Promoting Electrical Safety: The Role of the Electrical Inspector

The month of May is designated as Electrical Safety Month. Stress is placed on promoting safe electrical practices and educating the public on how to properly use electricity. Our lives are significantly affected by the availability and use of electricity and the quality of life has been made so much better for us because of that form of energy. It has not been many decades ago that most people cooked on wood or coal stoves, used kerosene lamps for lighting, washed their clothing by hand, had no air conditioning, had no television sets, and did not have computers. Modern conveniences made possible because of the availability of electricity are commonplace and it seems that we take them for granted. We are so programmed to the use of electricity that even during a power outage, we unconsciously use the wall switch when entering an unlit room even though we know there is no power available. Likewise, it seems that many don’t take into consideration that using electrical systems in other ways than they were designed or failing to repair damaged components can result in personal injury or property damage.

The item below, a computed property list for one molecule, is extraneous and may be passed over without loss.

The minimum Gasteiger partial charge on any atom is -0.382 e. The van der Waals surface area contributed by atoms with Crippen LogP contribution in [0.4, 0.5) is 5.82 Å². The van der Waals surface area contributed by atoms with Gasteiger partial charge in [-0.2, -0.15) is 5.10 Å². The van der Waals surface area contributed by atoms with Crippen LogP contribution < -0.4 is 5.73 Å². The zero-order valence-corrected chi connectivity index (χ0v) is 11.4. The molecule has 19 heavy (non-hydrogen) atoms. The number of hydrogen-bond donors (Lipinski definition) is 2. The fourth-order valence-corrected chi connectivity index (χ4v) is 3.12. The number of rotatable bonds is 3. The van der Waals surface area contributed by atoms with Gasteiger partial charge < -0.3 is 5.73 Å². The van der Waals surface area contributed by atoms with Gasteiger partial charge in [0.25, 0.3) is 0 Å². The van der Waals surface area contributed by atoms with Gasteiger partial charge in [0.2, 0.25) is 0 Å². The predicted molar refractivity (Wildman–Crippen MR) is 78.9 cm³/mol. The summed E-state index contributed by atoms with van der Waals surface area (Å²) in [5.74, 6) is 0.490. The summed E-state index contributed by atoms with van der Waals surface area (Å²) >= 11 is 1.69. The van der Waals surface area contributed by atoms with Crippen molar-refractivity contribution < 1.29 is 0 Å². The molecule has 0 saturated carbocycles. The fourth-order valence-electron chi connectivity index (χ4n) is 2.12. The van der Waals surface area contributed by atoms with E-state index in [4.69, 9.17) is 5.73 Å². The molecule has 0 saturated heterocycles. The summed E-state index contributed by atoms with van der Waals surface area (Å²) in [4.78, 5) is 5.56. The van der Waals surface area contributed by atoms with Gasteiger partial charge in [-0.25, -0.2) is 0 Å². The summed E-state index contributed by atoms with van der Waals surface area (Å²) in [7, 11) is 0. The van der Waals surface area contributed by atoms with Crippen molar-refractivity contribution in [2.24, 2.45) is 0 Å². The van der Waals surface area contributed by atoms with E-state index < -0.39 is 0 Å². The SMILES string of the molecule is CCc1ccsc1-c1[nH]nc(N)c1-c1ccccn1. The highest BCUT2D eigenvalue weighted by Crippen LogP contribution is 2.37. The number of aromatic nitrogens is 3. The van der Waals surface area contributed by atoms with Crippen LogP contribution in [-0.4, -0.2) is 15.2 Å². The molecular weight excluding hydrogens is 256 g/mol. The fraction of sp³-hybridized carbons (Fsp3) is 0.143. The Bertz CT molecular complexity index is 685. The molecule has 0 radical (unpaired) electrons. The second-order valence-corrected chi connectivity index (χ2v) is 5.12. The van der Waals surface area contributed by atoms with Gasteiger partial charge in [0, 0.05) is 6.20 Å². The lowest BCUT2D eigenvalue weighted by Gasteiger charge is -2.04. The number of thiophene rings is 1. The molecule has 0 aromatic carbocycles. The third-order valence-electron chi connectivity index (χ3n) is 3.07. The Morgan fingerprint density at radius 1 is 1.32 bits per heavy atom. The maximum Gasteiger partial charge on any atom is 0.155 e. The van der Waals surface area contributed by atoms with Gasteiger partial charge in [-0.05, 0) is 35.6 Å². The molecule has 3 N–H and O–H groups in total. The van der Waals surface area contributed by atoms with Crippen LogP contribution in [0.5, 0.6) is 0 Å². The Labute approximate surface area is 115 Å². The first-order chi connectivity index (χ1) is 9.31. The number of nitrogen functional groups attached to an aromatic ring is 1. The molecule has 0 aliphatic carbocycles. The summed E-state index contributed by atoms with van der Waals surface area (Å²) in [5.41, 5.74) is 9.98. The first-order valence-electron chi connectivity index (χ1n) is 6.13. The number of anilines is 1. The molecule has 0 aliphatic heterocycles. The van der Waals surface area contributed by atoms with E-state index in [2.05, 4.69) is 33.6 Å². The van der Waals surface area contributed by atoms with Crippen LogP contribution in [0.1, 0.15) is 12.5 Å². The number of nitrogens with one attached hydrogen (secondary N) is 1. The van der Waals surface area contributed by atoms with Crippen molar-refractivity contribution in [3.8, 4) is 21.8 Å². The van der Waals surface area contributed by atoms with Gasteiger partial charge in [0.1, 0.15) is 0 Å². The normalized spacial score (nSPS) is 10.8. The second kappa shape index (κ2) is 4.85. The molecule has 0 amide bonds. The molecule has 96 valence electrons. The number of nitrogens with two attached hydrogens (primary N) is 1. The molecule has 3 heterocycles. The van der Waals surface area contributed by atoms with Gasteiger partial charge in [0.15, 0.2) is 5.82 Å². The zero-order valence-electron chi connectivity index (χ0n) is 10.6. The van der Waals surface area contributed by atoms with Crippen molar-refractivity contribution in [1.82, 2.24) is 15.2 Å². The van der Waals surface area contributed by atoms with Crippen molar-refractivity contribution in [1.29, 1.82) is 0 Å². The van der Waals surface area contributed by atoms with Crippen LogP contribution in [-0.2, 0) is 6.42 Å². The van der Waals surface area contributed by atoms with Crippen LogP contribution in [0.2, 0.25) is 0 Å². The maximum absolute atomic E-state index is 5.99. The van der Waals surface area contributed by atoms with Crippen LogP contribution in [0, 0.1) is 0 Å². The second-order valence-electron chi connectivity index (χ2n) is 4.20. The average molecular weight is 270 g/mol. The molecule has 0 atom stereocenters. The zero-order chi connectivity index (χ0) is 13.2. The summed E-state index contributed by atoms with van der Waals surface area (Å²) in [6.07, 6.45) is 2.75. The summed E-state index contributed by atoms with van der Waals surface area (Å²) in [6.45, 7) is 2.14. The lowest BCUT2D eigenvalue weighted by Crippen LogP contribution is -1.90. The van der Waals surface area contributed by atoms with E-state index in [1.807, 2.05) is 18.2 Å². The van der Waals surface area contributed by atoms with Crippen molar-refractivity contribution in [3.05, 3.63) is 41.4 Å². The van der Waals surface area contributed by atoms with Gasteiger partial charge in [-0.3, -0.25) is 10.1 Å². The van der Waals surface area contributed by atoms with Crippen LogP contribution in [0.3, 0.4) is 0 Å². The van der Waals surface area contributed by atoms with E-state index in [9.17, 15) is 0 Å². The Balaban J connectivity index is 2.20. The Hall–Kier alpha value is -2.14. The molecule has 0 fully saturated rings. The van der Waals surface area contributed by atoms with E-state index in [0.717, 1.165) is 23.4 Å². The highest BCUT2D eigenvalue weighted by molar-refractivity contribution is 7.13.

Industry professionals and consumers need to be aware of potential hazards resulting from the abuse or misuse of electrical systems. Failing to observe common sense safety practices can be just as harmful to the professional as for nonprofessionals. A homeowner using an electrically operated lawn tool outdoors supplied by a non-GFCI protected outlet is taking a serious chance. The sad part is that the homeowner may not know better. An electrician who does the same thing is also flirting with fate, but that individual should be aware of the danger. Whether professional or average citizen, it is important for safety procedures to become a standard part of our behavior. Reaching that goal appears to be difficult to achieve.